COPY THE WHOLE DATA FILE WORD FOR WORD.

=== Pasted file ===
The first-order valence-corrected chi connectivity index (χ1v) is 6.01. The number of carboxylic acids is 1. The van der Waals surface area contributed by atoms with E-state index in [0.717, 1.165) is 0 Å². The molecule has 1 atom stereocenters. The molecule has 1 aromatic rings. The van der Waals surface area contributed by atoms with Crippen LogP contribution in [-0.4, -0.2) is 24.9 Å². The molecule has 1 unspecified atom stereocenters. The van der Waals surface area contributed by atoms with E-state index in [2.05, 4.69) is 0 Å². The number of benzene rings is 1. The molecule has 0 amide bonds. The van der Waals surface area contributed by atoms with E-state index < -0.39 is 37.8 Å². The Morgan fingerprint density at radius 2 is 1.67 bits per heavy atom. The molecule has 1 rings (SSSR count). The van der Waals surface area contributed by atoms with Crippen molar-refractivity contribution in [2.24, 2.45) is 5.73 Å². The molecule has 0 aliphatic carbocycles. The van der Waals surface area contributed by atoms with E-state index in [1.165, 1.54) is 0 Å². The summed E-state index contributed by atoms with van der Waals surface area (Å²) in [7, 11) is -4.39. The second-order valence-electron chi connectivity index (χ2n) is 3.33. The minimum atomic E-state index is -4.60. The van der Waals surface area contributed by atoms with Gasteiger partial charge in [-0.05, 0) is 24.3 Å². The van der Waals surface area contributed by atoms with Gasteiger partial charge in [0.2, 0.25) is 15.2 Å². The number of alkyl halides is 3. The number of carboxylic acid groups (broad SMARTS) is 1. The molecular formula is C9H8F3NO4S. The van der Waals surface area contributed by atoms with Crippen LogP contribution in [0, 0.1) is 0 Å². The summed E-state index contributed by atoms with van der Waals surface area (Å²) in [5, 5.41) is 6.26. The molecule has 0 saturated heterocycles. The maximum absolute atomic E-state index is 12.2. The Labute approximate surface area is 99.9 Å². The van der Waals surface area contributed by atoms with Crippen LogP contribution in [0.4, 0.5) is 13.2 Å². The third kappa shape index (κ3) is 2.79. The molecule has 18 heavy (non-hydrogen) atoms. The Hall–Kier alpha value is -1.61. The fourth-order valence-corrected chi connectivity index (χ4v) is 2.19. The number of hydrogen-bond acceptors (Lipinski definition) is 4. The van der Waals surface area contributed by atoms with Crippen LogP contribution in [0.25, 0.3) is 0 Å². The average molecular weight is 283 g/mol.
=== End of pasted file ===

The first-order valence-corrected chi connectivity index (χ1v) is 6.01. The number of carboxylic acids is 1. The van der Waals surface area contributed by atoms with E-state index in [0.717, 1.165) is 0 Å². The molecule has 1 atom stereocenters. The molecule has 1 aromatic rings. The van der Waals surface area contributed by atoms with Crippen LogP contribution in [-0.4, -0.2) is 24.9 Å². The molecule has 1 unspecified atom stereocenters. The van der Waals surface area contributed by atoms with E-state index in [2.05, 4.69) is 0 Å². The number of benzene rings is 1. The molecule has 0 amide bonds. The van der Waals surface area contributed by atoms with E-state index < -0.39 is 37.8 Å². The Morgan fingerprint density at radius 2 is 1.67 bits per heavy atom. The molecule has 1 rings (SSSR count). The van der Waals surface area contributed by atoms with Crippen molar-refractivity contribution in [2.24, 2.45) is 5.73 Å². The molecule has 0 aliphatic carbocycles. The van der Waals surface area contributed by atoms with E-state index in [1.165, 1.54) is 0 Å². The summed E-state index contributed by atoms with van der Waals surface area (Å²) in [7, 11) is -4.39. The second-order valence-electron chi connectivity index (χ2n) is 3.33. The minimum atomic E-state index is -4.60. The van der Waals surface area contributed by atoms with Gasteiger partial charge in [-0.05, 0) is 24.3 Å². The van der Waals surface area contributed by atoms with Gasteiger partial charge in [0.2, 0.25) is 15.2 Å². The number of alkyl halides is 3. The number of carboxylic acid groups (broad SMARTS) is 1. The molecular formula is C9H8F3NO4S. The van der Waals surface area contributed by atoms with Crippen LogP contribution in [0, 0.1) is 0 Å². The summed E-state index contributed by atoms with van der Waals surface area (Å²) in [5, 5.41) is 6.26. The molecule has 0 saturated heterocycles. The maximum absolute atomic E-state index is 12.2. The Labute approximate surface area is 99.9 Å². The van der Waals surface area contributed by atoms with Crippen LogP contribution in [0.4, 0.5) is 13.2 Å². The third kappa shape index (κ3) is 2.79. The molecule has 18 heavy (non-hydrogen) atoms. The Hall–Kier alpha value is -1.61. The fourth-order valence-corrected chi connectivity index (χ4v) is 2.19. The number of hydrogen-bond acceptors (Lipinski definition) is 4. The van der Waals surface area contributed by atoms with Crippen LogP contribution in [0.25, 0.3) is 0 Å². The average molecular weight is 283 g/mol.